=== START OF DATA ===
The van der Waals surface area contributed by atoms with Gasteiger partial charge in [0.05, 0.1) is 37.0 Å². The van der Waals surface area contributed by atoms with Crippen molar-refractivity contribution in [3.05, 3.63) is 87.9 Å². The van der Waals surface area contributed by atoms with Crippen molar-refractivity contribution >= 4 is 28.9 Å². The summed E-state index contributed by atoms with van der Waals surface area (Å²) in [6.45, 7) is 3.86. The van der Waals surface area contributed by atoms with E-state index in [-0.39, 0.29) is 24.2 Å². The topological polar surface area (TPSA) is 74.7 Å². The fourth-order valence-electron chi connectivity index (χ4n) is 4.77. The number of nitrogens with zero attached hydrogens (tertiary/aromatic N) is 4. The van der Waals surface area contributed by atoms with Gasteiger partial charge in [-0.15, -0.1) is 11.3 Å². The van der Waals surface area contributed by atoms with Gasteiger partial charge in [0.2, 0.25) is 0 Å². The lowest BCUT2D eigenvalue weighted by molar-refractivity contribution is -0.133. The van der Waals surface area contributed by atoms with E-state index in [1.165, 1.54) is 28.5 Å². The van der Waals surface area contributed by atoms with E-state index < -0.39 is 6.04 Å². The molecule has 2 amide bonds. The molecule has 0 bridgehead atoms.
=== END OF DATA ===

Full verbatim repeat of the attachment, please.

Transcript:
The van der Waals surface area contributed by atoms with Gasteiger partial charge in [0.05, 0.1) is 37.0 Å². The van der Waals surface area contributed by atoms with Crippen molar-refractivity contribution in [3.05, 3.63) is 87.9 Å². The van der Waals surface area contributed by atoms with Crippen molar-refractivity contribution >= 4 is 28.9 Å². The summed E-state index contributed by atoms with van der Waals surface area (Å²) in [6.45, 7) is 3.86. The van der Waals surface area contributed by atoms with E-state index in [-0.39, 0.29) is 24.2 Å². The topological polar surface area (TPSA) is 74.7 Å². The fourth-order valence-electron chi connectivity index (χ4n) is 4.77. The number of nitrogens with zero attached hydrogens (tertiary/aromatic N) is 4. The van der Waals surface area contributed by atoms with Gasteiger partial charge in [-0.15, -0.1) is 11.3 Å². The van der Waals surface area contributed by atoms with Gasteiger partial charge in [0.2, 0.25) is 0 Å². The lowest BCUT2D eigenvalue weighted by molar-refractivity contribution is -0.133. The van der Waals surface area contributed by atoms with E-state index in [1.165, 1.54) is 28.5 Å². The van der Waals surface area contributed by atoms with E-state index < -0.39 is 6.04 Å². The molecule has 2 amide bonds. The molecule has 0 bridgehead atoms.